- Predominantly hyperactive-impulsive
- Predominantly inattentive
- Combined hyperactive-impulsive and inattentive
Research is clear that ADHD has a real, brain-based cause and also has a genetic component. It is not caused by parenting styles or food allergies, although environmental toxins may be a factor in its occurrence. Co-morbidities, conditions that are often diagnosed in individuals with ADHD, include anxiety, depression, and learning disabilities.
While diagnosis of ADHD is generally made by looking at the how many symptoms occur in various settings -- such as both at home and at school -- it is important to take a nuanced look at what is going in an individual before deciding on a diagnosis and before determining the appropriate treatment. For example, a student who is struggling to process what is going on in his classroom because of a language disability may appear to be inattentive, when the difficulty is actually a learning problem, not ADHD. Only by addressing the language processing difficulty will this student be able to attend properly in his classroom.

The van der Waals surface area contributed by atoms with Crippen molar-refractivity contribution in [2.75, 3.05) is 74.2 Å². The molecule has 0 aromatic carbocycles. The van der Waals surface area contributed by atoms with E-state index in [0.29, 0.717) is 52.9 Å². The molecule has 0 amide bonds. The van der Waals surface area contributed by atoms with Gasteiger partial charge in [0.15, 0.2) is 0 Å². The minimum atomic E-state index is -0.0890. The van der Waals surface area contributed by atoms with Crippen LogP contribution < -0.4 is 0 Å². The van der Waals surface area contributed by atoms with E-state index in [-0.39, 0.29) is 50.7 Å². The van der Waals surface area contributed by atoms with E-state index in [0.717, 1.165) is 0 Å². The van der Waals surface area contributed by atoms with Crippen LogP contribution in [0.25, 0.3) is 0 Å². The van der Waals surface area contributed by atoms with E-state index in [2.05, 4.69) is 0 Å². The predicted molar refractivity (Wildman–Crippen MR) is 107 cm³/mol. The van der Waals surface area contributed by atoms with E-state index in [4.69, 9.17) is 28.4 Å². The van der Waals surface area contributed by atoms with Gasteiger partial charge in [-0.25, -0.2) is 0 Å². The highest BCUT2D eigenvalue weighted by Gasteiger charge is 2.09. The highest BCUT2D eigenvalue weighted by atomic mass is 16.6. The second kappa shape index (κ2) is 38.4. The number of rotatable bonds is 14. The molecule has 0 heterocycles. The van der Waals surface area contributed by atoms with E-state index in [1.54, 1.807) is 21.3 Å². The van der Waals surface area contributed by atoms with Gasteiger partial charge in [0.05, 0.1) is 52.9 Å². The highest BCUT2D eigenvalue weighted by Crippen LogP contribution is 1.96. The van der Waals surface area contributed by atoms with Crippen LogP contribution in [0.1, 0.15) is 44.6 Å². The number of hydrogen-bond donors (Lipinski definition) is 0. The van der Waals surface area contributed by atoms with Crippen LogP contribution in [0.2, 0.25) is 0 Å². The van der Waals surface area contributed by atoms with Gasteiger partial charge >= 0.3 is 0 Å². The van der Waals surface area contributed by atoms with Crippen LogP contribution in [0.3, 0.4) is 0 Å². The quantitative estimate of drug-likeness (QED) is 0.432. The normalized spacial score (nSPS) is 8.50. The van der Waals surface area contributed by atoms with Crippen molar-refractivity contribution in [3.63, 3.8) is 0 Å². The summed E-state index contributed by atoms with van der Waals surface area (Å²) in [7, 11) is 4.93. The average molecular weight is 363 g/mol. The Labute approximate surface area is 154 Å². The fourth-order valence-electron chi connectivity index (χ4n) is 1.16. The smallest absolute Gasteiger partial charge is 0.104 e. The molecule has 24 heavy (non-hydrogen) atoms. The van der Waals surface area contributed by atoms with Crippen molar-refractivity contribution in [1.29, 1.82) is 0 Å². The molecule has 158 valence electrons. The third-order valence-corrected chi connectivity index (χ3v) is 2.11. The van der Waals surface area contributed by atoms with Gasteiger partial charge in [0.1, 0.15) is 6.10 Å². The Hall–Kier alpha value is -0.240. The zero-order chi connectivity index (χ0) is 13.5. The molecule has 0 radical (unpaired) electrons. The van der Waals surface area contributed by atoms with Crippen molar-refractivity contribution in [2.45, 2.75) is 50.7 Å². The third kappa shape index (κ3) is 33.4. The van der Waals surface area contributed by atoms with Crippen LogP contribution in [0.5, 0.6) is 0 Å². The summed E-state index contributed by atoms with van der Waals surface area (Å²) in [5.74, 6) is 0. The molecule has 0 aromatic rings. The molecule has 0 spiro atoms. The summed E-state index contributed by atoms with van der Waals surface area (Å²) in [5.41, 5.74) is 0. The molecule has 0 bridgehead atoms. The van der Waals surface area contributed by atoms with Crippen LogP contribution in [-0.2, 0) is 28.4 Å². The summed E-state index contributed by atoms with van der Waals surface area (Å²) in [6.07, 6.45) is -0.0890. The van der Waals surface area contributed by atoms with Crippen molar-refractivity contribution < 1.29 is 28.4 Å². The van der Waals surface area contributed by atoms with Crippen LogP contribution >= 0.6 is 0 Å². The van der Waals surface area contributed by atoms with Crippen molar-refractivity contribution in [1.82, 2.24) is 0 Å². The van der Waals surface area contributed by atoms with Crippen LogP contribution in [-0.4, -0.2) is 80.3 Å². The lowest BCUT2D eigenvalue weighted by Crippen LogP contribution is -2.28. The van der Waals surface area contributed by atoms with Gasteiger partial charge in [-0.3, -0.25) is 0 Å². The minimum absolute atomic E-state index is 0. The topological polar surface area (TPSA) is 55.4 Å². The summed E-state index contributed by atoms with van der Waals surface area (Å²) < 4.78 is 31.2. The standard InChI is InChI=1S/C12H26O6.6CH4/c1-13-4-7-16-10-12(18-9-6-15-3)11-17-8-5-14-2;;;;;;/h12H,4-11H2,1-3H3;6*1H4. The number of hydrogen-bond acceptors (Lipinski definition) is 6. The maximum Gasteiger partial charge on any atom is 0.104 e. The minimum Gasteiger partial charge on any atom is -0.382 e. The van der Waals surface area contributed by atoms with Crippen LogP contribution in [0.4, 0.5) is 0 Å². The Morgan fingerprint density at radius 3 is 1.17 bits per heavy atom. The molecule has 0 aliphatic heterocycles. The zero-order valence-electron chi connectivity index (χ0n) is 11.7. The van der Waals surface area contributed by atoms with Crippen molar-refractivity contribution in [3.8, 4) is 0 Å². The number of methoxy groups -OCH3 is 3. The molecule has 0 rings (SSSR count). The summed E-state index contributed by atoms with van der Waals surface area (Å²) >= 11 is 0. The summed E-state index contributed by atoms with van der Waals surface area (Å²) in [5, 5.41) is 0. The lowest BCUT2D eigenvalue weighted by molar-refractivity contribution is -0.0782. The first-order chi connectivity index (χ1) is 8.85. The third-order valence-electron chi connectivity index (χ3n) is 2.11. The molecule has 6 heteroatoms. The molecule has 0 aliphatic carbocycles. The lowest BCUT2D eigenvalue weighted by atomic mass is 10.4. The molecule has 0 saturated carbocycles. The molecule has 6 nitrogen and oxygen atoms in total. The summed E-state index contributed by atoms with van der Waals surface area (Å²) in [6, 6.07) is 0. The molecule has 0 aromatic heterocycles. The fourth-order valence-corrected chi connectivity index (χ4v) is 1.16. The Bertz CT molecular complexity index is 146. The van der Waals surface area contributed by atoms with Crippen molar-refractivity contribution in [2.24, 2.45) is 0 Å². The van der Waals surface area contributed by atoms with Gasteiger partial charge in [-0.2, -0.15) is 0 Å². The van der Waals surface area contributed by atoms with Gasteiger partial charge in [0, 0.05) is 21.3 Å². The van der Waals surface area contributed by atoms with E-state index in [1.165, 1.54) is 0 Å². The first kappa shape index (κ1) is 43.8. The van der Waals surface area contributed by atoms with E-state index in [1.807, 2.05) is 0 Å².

What about treatment? This needs to be an individualized decision, especially for children. There are many medications that can be effective in helping with ADHD symptoms, and the National Institutes of Mental Health has a good explanation of what these are. But these medications can have side effects and parents may want to consider behavioral strategies before they decide whether medication is the best choice for their child. It is crucial that parents work with a physician with experience with these medications to make the right decision for their child.